Answering an important question – How often a child should poop
Our Plano pediatricians are your child’s medical partners from birth through the teen years, so it’s our job to support parents in keeping kids healthy each step of the way. Parents who keep track of how often their child goes to the bathroom can spot problems before they become more serious. However, many parents don’t know how often a child should poop.
Determining how often a child should poop
As Plano pediatricians, we know that healthy pooping in children can mean that a child poops once a day, several times a day or even once every two days. How often a child should poop can change with age. It’s common for babies to poop more than once every day, while older children may slow down a little. However, here are some things to look out for.
- Change in frequency. Hard, dry, large bowel movements or pooping that occurs less than three times a week is considered constipation. Loose, watery poop and more frequent trips to the bathroom can be a sign of diarrhea, which can result from a poor diet, illnesses or food poisoning.
- Soiling. This can be a sign of encopresis (fecal incontinence), which occurs when poop hasn’t been passed for too long and can cause a diminished sense of needing to go. Encopresis can be caused by stress, fear of repeated painful or difficult bowel movements, or resistance to potty training.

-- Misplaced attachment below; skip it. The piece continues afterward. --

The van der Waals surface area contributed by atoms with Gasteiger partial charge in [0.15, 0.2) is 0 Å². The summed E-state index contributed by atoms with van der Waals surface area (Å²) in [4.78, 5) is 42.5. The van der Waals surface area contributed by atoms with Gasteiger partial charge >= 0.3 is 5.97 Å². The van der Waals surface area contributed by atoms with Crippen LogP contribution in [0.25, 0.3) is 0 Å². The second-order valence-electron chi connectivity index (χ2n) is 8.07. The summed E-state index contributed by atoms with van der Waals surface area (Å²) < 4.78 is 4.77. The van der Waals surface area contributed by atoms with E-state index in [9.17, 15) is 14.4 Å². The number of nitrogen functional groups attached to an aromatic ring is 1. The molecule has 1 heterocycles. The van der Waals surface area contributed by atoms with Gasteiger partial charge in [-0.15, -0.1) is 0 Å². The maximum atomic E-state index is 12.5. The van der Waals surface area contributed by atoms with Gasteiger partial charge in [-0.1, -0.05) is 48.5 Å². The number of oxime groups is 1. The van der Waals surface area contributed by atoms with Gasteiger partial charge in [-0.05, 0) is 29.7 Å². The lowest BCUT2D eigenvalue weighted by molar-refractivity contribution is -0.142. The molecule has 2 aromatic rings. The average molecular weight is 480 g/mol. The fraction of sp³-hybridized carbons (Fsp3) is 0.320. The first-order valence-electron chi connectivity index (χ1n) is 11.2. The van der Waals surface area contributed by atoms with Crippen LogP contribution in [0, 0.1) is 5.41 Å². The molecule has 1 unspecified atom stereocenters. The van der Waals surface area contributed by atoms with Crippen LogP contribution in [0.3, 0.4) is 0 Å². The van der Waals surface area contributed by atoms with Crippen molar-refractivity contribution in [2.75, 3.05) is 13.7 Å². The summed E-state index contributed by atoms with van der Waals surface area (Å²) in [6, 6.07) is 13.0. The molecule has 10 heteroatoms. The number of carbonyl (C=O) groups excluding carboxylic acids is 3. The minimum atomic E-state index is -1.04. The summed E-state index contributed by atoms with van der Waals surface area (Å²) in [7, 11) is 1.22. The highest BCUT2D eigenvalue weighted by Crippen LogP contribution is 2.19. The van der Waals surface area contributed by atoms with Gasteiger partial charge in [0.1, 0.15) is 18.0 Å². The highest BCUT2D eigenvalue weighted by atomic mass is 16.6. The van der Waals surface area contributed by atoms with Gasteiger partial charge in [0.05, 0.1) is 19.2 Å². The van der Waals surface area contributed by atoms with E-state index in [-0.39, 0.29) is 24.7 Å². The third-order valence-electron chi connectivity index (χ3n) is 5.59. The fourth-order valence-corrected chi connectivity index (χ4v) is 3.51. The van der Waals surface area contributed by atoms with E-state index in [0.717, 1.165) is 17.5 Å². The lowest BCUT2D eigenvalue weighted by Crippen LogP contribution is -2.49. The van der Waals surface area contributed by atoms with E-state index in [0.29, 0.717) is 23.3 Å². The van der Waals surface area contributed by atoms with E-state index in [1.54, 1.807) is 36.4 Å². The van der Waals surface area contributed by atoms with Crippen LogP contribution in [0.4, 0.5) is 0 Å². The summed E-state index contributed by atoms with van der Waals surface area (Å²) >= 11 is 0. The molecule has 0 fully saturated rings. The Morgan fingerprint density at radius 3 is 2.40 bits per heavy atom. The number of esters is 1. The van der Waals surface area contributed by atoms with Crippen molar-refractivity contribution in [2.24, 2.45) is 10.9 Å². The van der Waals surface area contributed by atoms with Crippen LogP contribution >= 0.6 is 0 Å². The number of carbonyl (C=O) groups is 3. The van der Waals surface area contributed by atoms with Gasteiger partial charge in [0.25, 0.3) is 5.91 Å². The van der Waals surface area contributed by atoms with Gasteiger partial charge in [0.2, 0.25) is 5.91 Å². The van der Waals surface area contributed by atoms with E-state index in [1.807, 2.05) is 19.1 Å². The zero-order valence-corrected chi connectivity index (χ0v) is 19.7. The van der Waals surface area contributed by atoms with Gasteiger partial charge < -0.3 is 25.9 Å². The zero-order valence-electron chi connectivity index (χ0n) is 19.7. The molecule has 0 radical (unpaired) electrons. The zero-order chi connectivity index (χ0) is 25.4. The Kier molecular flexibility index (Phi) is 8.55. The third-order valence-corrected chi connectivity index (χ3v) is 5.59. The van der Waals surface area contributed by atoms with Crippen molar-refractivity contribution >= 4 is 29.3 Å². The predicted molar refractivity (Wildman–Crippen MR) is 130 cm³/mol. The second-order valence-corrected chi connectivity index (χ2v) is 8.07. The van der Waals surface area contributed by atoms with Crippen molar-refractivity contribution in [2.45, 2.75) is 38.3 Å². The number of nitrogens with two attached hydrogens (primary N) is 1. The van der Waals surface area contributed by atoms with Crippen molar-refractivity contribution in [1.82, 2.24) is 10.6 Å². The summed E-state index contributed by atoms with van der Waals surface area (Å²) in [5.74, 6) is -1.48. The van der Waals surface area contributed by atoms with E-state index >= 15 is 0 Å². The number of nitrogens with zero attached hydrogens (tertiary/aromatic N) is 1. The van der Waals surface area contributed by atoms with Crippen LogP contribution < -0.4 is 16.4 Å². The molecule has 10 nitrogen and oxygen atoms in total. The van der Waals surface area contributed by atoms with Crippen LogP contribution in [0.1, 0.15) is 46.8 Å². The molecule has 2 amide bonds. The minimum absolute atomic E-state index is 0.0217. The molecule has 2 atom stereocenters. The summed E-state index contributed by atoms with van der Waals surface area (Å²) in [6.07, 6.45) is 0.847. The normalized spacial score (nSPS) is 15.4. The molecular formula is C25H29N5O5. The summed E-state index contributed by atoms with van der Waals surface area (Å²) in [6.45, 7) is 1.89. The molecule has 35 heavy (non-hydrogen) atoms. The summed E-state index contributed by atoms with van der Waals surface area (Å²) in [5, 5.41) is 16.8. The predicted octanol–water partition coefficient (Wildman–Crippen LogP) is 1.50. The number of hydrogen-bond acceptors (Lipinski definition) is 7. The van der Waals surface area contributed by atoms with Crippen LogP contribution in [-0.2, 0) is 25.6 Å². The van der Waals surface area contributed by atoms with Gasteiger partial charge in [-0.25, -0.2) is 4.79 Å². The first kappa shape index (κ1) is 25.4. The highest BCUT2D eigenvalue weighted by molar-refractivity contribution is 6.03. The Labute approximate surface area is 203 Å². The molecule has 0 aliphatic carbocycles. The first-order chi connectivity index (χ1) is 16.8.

- Color changes. What a child eats can change the color of the poop, but a change in poop color can also signal other issues. Report to the doctor if her poop is white, which can indicate problems in the liver, or red or black, which suggests that there is blood in the stool.
When a child is experiencing an intestinal illness, many parents find it tempting to give medication right away. It is important to talk to your child’s doctor first. We are available 24 hours a day to advise parents on the best way to help their little ones feel better.
Help staying healthy
Our Plano pediatricians know that it can be hard to convince a child that eating an apple instead of a candy bar now will save trouble in the bathroom later. Our team is here to work with you to help recognize issues and find solutions.
To learn more about how often a child should poop or if you have other questions about your child’s health, contact our office.